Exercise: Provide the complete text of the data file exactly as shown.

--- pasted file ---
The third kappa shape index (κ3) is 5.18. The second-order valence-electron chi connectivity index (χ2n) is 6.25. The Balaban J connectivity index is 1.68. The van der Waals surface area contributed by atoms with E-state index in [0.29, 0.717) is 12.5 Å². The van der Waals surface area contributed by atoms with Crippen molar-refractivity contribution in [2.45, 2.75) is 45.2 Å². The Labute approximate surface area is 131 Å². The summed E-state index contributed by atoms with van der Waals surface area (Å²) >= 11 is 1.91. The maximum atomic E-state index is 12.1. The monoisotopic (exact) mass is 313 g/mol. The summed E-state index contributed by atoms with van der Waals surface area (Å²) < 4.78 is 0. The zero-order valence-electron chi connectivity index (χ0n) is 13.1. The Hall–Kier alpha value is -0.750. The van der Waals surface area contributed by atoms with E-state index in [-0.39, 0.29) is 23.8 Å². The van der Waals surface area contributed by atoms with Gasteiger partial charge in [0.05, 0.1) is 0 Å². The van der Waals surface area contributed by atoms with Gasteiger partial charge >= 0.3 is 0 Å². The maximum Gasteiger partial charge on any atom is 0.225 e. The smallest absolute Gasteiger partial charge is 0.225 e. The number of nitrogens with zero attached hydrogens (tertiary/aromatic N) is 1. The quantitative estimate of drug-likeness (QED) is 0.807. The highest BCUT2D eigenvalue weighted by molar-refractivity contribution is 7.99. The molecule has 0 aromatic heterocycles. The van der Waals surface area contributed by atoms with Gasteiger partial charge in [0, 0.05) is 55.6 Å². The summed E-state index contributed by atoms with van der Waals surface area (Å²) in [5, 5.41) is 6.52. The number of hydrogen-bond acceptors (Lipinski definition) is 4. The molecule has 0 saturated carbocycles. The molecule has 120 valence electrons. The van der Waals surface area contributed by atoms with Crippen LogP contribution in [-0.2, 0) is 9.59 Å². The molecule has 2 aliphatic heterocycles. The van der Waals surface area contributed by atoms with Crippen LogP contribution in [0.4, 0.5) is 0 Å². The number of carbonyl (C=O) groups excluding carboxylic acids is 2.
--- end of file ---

The third kappa shape index (κ3) is 5.18. The second-order valence-electron chi connectivity index (χ2n) is 6.25. The Balaban J connectivity index is 1.68. The van der Waals surface area contributed by atoms with E-state index in [0.29, 0.717) is 12.5 Å². The van der Waals surface area contributed by atoms with Crippen molar-refractivity contribution in [2.45, 2.75) is 45.2 Å². The Labute approximate surface area is 131 Å². The summed E-state index contributed by atoms with van der Waals surface area (Å²) >= 11 is 1.91. The maximum atomic E-state index is 12.1. The monoisotopic (exact) mass is 313 g/mol. The summed E-state index contributed by atoms with van der Waals surface area (Å²) < 4.78 is 0. The zero-order valence-electron chi connectivity index (χ0n) is 13.1. The Hall–Kier alpha value is -0.750. The van der Waals surface area contributed by atoms with E-state index in [-0.39, 0.29) is 23.8 Å². The van der Waals surface area contributed by atoms with Gasteiger partial charge in [0.05, 0.1) is 0 Å². The van der Waals surface area contributed by atoms with Gasteiger partial charge >= 0.3 is 0 Å². The maximum Gasteiger partial charge on any atom is 0.225 e. The smallest absolute Gasteiger partial charge is 0.225 e. The number of nitrogens with zero attached hydrogens (tertiary/aromatic N) is 1. The quantitative estimate of drug-likeness (QED) is 0.807. The highest BCUT2D eigenvalue weighted by molar-refractivity contribution is 7.99. The molecule has 0 aromatic heterocycles. The van der Waals surface area contributed by atoms with Gasteiger partial charge in [0, 0.05) is 55.6 Å². The summed E-state index contributed by atoms with van der Waals surface area (Å²) in [5, 5.41) is 6.52. The number of hydrogen-bond acceptors (Lipinski definition) is 4. The molecule has 0 saturated carbocycles. The molecule has 120 valence electrons. The van der Waals surface area contributed by atoms with Crippen LogP contribution in [-0.2, 0) is 9.59 Å². The molecule has 2 aliphatic heterocycles. The van der Waals surface area contributed by atoms with Crippen LogP contribution in [0.4, 0.5) is 0 Å². The number of carbonyl (C=O) groups excluding carboxylic acids is 2.